Benzodiazepines (BZD or BDZ), also known as “benzos” are a group of psychoactive drugs that exert their therapeutic effects by increasing the GABA-A receptor activity within the brain. There are several different benzodiazepines available on the market that differ from the duration of action, potency and effects. Depending on the particular benzo, they have different medical uses ranging from the treatment of anxiety and seizures to anesthesia premedication. The potency of the specific effect varies from benzo to benzo, but they all act as anxiolytics, hypnotics (sleep-inducing), sedatives, anticonvulsants and muscle relaxants1.
Xanax: the most prescribed antianxiety medication
The most widely prescribed and uses benzodiazepine in the United States is Alprazolam, both as the branded Pfizer’s Xanax medication and as a generic, accounting for over 94 million prescriptions in just 2013, more than half of the total benzos prescriptions2. Originally produced and sold by Pharmacia and Upjohn (now Pfizer), Xanax has been marketed for treating anxiety as well as panic attacks. Not just the most popular benzo, Xanax is also the number one most prescribed psychiatric drug, topping all other antidepressants because of its characteristics3.
While antidepressants and mood stabilizers effects actually require at least three or four weeks to kick in, Xanax is a quick, fast acting drug that provides immediate relief from anxiety. For this reason alprazolam and other benzodiazepines such as diazepam (Valium) and lorazepam (Ativan), are used as a bridging medication to provide a temporary relief to psychiatric patients while they wait for antidepressants to kick in. However, although benzos are purely psychoactive drugs, they’re often prescribed way more by family practice or internal medicine doctors than by psychiatrists. Primary care doctor’s prescription totaled over 44 million prescriptions in 2013, which is more than three times the 13 million Xanax prescriptions coming from specialists2. However, Xanax and the other benzos are all but safe drugs, especially if prescribed without a careful review of its risks and benefits.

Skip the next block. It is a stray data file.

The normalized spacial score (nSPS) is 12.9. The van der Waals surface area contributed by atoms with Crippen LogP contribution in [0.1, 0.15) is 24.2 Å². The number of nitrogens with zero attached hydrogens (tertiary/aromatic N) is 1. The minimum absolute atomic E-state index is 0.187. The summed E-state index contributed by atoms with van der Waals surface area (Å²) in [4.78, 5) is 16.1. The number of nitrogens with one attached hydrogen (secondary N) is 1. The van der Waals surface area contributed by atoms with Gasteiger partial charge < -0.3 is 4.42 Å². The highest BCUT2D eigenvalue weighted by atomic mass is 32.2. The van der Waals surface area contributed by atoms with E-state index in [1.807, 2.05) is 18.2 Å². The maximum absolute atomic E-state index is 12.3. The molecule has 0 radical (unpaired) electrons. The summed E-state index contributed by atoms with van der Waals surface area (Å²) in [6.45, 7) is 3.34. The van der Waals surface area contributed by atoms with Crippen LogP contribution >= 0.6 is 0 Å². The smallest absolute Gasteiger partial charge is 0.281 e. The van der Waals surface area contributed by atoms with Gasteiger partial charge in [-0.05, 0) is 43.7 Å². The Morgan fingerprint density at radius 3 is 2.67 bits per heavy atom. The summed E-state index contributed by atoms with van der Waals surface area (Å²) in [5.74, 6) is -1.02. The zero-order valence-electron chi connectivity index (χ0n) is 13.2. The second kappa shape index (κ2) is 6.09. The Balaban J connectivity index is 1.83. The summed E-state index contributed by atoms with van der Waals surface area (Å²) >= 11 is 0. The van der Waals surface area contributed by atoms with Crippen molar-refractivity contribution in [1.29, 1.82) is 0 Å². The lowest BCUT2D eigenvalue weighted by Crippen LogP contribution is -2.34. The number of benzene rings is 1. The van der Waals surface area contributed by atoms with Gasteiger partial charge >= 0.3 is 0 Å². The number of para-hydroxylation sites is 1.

The subtle and not-so-subtle risks of benzodiazepines
As all other antianxiety medications, benzos are prescribed to treat patients that should by all means considered vulnerable. Other than just for the treatment of anxiety, benzodiazepines are used alcohol detoxification to treat addiction. However they’re a highly addictive medication as alcohol, if not much worse. Physiologic and psychologic dependence is the first, most evident short-term side effect of benzos, and will develop in just a few months especially with high-potency, short-acting agents such as Xanax. Patients who suffer from benzodiazepines addiction will end over relying on the medication to treat their anxiety, often combining it with alcohol to obtain the desired effects. On the other hand, the primary symptoms of short-term benzos withdrawal are anxiety itself, triggering a vicious circle in which the patients keeps increasing its medication dosage to keep up with his addiction. Protracted withdrawal and addiction to higher doses may also lead to more serious symptoms such as depression, sensory hypersensitivity, insomnia and even seizures4. Benzodiazepines are also dangerous during pregnancy, as they can reach the fetus leading to prenatal exposure that may cause consequent withdrawal symptoms in the newborn5.